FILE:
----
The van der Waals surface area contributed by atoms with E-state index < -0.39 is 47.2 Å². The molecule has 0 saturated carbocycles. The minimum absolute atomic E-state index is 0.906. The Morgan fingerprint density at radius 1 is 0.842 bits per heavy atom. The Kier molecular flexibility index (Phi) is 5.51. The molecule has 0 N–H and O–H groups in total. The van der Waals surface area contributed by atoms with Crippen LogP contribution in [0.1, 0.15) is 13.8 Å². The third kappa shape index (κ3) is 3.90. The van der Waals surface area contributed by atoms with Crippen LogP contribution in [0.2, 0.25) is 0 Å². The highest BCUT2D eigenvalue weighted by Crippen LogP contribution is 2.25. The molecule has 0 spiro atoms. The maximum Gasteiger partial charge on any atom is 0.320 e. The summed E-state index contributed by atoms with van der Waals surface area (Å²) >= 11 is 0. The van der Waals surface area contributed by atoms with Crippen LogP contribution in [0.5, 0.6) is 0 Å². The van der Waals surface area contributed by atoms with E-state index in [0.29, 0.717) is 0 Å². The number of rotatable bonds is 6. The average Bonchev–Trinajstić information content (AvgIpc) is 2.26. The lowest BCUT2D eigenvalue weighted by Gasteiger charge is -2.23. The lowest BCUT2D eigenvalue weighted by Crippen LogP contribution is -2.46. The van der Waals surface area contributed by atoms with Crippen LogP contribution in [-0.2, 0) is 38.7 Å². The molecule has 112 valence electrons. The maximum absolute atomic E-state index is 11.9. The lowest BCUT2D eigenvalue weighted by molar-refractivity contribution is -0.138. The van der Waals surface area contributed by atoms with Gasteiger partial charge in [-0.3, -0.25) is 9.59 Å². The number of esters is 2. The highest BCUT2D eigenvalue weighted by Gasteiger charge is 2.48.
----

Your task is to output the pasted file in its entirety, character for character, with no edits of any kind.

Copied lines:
The van der Waals surface area contributed by atoms with E-state index < -0.39 is 47.2 Å². The molecule has 0 saturated carbocycles. The minimum absolute atomic E-state index is 0.906. The Morgan fingerprint density at radius 1 is 0.842 bits per heavy atom. The Kier molecular flexibility index (Phi) is 5.51. The molecule has 0 N–H and O–H groups in total. The van der Waals surface area contributed by atoms with Crippen LogP contribution in [0.1, 0.15) is 13.8 Å². The third kappa shape index (κ3) is 3.90. The van der Waals surface area contributed by atoms with Crippen LogP contribution in [0.2, 0.25) is 0 Å². The highest BCUT2D eigenvalue weighted by Crippen LogP contribution is 2.25. The molecule has 0 spiro atoms. The maximum Gasteiger partial charge on any atom is 0.320 e. The summed E-state index contributed by atoms with van der Waals surface area (Å²) >= 11 is 0. The van der Waals surface area contributed by atoms with Crippen LogP contribution in [0.5, 0.6) is 0 Å². The van der Waals surface area contributed by atoms with E-state index in [0.29, 0.717) is 0 Å². The number of rotatable bonds is 6. The average Bonchev–Trinajstić information content (AvgIpc) is 2.26. The lowest BCUT2D eigenvalue weighted by Gasteiger charge is -2.23. The lowest BCUT2D eigenvalue weighted by Crippen LogP contribution is -2.46. The van der Waals surface area contributed by atoms with Crippen LogP contribution in [-0.2, 0) is 38.7 Å². The molecule has 112 valence electrons. The maximum absolute atomic E-state index is 11.9. The lowest BCUT2D eigenvalue weighted by molar-refractivity contribution is -0.138. The van der Waals surface area contributed by atoms with Gasteiger partial charge in [-0.3, -0.25) is 9.59 Å². The number of esters is 2. The highest BCUT2D eigenvalue weighted by Gasteiger charge is 2.48.